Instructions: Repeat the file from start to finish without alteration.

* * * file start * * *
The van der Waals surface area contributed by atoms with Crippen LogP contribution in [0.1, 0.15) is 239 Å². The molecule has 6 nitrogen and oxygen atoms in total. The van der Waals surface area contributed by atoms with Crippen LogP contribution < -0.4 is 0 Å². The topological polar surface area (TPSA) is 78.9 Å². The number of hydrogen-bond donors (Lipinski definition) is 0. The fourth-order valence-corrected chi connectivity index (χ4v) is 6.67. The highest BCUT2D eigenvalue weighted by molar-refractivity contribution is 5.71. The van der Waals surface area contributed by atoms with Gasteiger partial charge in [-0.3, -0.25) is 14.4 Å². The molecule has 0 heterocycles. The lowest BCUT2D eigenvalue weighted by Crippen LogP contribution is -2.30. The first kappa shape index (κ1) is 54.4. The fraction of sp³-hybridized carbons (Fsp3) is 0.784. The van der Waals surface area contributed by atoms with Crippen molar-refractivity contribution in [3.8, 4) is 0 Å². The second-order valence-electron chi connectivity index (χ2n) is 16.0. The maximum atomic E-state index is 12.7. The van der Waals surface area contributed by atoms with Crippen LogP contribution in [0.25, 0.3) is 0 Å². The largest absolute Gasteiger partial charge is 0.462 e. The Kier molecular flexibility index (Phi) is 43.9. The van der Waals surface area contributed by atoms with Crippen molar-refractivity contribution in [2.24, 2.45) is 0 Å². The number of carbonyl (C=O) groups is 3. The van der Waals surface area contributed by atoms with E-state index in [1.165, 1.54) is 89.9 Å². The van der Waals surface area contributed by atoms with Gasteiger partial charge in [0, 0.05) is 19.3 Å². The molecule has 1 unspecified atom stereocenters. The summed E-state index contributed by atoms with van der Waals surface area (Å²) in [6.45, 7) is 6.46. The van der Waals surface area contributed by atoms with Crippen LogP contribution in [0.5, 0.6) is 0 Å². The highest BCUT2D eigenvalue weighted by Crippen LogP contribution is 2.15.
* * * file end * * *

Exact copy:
The van der Waals surface area contributed by atoms with Crippen LogP contribution in [0.1, 0.15) is 239 Å². The molecule has 6 nitrogen and oxygen atoms in total. The van der Waals surface area contributed by atoms with Crippen LogP contribution < -0.4 is 0 Å². The topological polar surface area (TPSA) is 78.9 Å². The number of hydrogen-bond donors (Lipinski definition) is 0. The fourth-order valence-corrected chi connectivity index (χ4v) is 6.67. The highest BCUT2D eigenvalue weighted by molar-refractivity contribution is 5.71. The van der Waals surface area contributed by atoms with Gasteiger partial charge in [-0.3, -0.25) is 14.4 Å². The molecule has 0 heterocycles. The lowest BCUT2D eigenvalue weighted by Crippen LogP contribution is -2.30. The first kappa shape index (κ1) is 54.4. The fraction of sp³-hybridized carbons (Fsp3) is 0.784. The van der Waals surface area contributed by atoms with Crippen molar-refractivity contribution in [3.8, 4) is 0 Å². The second-order valence-electron chi connectivity index (χ2n) is 16.0. The maximum atomic E-state index is 12.7. The van der Waals surface area contributed by atoms with Crippen LogP contribution in [0.25, 0.3) is 0 Å². The largest absolute Gasteiger partial charge is 0.462 e. The Kier molecular flexibility index (Phi) is 43.9. The van der Waals surface area contributed by atoms with Crippen molar-refractivity contribution in [2.24, 2.45) is 0 Å². The number of carbonyl (C=O) groups is 3. The van der Waals surface area contributed by atoms with E-state index in [1.165, 1.54) is 89.9 Å². The van der Waals surface area contributed by atoms with Gasteiger partial charge in [0, 0.05) is 19.3 Å². The molecule has 1 unspecified atom stereocenters. The summed E-state index contributed by atoms with van der Waals surface area (Å²) in [6.45, 7) is 6.46. The van der Waals surface area contributed by atoms with Crippen LogP contribution in [0.5, 0.6) is 0 Å². The highest BCUT2D eigenvalue weighted by Crippen LogP contribution is 2.15.